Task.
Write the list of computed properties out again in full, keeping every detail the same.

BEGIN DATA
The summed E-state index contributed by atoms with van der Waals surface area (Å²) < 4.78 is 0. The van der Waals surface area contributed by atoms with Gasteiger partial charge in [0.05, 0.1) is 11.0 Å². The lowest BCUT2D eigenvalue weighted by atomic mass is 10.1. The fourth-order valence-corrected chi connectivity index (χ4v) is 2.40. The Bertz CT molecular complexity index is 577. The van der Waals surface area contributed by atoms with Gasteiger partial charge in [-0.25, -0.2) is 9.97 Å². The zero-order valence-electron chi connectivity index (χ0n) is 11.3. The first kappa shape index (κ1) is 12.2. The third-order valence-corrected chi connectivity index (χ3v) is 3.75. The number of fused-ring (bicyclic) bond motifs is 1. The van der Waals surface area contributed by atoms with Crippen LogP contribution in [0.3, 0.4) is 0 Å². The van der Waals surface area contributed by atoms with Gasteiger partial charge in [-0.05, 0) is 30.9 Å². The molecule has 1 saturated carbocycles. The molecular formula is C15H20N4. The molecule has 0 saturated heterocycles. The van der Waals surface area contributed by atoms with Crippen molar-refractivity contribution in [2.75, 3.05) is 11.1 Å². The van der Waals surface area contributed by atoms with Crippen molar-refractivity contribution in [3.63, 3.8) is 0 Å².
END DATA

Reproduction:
The summed E-state index contributed by atoms with van der Waals surface area (Å²) < 4.78 is 0. The van der Waals surface area contributed by atoms with Gasteiger partial charge in [0.05, 0.1) is 11.0 Å². The lowest BCUT2D eigenvalue weighted by atomic mass is 10.1. The fourth-order valence-corrected chi connectivity index (χ4v) is 2.40. The Bertz CT molecular complexity index is 577. The van der Waals surface area contributed by atoms with Gasteiger partial charge in [-0.25, -0.2) is 9.97 Å². The zero-order valence-electron chi connectivity index (χ0n) is 11.3. The first kappa shape index (κ1) is 12.2. The third-order valence-corrected chi connectivity index (χ3v) is 3.75. The number of fused-ring (bicyclic) bond motifs is 1. The van der Waals surface area contributed by atoms with Crippen LogP contribution in [0.3, 0.4) is 0 Å². The van der Waals surface area contributed by atoms with Gasteiger partial charge in [-0.05, 0) is 30.9 Å². The molecule has 1 saturated carbocycles. The molecular formula is C15H20N4. The molecule has 0 saturated heterocycles. The van der Waals surface area contributed by atoms with Crippen molar-refractivity contribution in [2.75, 3.05) is 11.1 Å². The van der Waals surface area contributed by atoms with Crippen molar-refractivity contribution in [3.63, 3.8) is 0 Å².